The Emperor of Electro-Harmonix
Back in the late 1970s, I worked in the diamond district of of NYC. At first it seemed exotic. Then daily tedium set in so badly I found myself taking lunch breaks a block down on 48th street to save my sanity--the music street as its known. At the time Electro- Harmonix had a great showroom. Cool and dark on blistering Manhattan days, it was like stepping into a time portal with untold treasures of guitar effx boxes.
I still have and use my very first E-H box--a Guitar Micro Synth that turned 32 years old this winter. The rest is history. Back then I never could have conceived of talking with the man behind all this--or that someday he would be a special guest on an eclectic radio show called The Electric Croude during IGM (International Guitar Month). If Mike Matthews didn’t exist, someone would probably have to invent him. Entrepreneur, visionary, musician, promotor... he’s all of these. And more. Guitarists know him best for inventing some of the best stomp boxes ever made--even though he’s a keyboard player. For those who don’t play... stomp boxes, or pedals, modify a guitar signal in various fashions by way of time delay, overdrive, compression and limitless colors. Google the Electric Mistress pedal for a mini-education. While there are dozens of companies a generation after 1968 that make pedals, Mike was at the head of the pack with his classic fuzz box. Then the family of pedals sprang into the guitarist’s vocabulary overnight like proverbial tone processing mushrooms.
Decades after I bought my first E-H pedal, my latest acqisition is the Ravish Sitar. Quite simply, plug your guitar into it and out comes scintillating tones from the East a la great Sitar tones with accompanying droning scales. I could spend years and thousands of $$$ buying the real thing and taking lessons--provided I could find someone to teach me. Or, Mike’s latest box that lets me realize music I already have in my head. Check out the demo:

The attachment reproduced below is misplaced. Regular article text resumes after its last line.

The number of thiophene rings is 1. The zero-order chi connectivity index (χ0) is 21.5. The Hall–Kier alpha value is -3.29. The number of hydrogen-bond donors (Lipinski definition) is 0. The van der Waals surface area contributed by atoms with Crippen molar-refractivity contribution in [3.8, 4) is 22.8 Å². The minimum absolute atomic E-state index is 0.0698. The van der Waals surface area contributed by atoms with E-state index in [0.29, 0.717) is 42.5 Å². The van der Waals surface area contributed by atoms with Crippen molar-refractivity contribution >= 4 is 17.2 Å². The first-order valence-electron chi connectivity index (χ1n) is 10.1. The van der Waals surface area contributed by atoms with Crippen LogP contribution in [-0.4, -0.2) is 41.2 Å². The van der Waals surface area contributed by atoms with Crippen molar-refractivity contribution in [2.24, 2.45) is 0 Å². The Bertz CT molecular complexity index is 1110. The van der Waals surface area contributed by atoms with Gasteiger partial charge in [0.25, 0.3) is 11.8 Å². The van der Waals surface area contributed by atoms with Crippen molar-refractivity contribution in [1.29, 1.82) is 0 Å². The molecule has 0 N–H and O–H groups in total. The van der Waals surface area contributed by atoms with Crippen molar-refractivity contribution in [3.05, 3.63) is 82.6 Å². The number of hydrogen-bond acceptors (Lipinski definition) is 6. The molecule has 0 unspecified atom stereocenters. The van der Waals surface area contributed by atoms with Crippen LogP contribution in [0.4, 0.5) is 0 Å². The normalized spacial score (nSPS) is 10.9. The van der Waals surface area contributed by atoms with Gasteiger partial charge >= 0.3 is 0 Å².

Mike is best know for his pedals. This is part of what the industry and players know best, but did you have any idea that Mike also worked for IBM, has multiple degrees, was a successful promoter of 60’s acts, and one of the first to book a man who played with his teeth called Jimmy James? That Jimmy James much better known, as Jimi Hendrix. On the show this week, you will hear great examples of electric playing from Jimi and others and a rare glimpse of a special friendship that developed between the two.
Mike didn’t stop with pedals. If you treasure the warm intimate sound that only tube amps can give, chances are the bottles in your box are made by Mike. If all this sounds Greek to you, fear not. Mike is as colloquial as he is savvy. Players will no doubt drool in hearing this legend, for the rest, an education in sound modification--there is seldom a contemporary song that floats by that doesn’t have a guitarist using some kind of a pedal.
More than anything you have a rare opportunity to peek inside an industry often veiled to the public. As Mike is prone to say, Rock and Roll!
The Electric Croude, now 27 years young, airs every late Saturday at Midnight on WCVE Public Radio. Also simul streaming at ideastations.org/radio.
Next week: International Guitar Month continues with guitar/amp author Dave Hunter.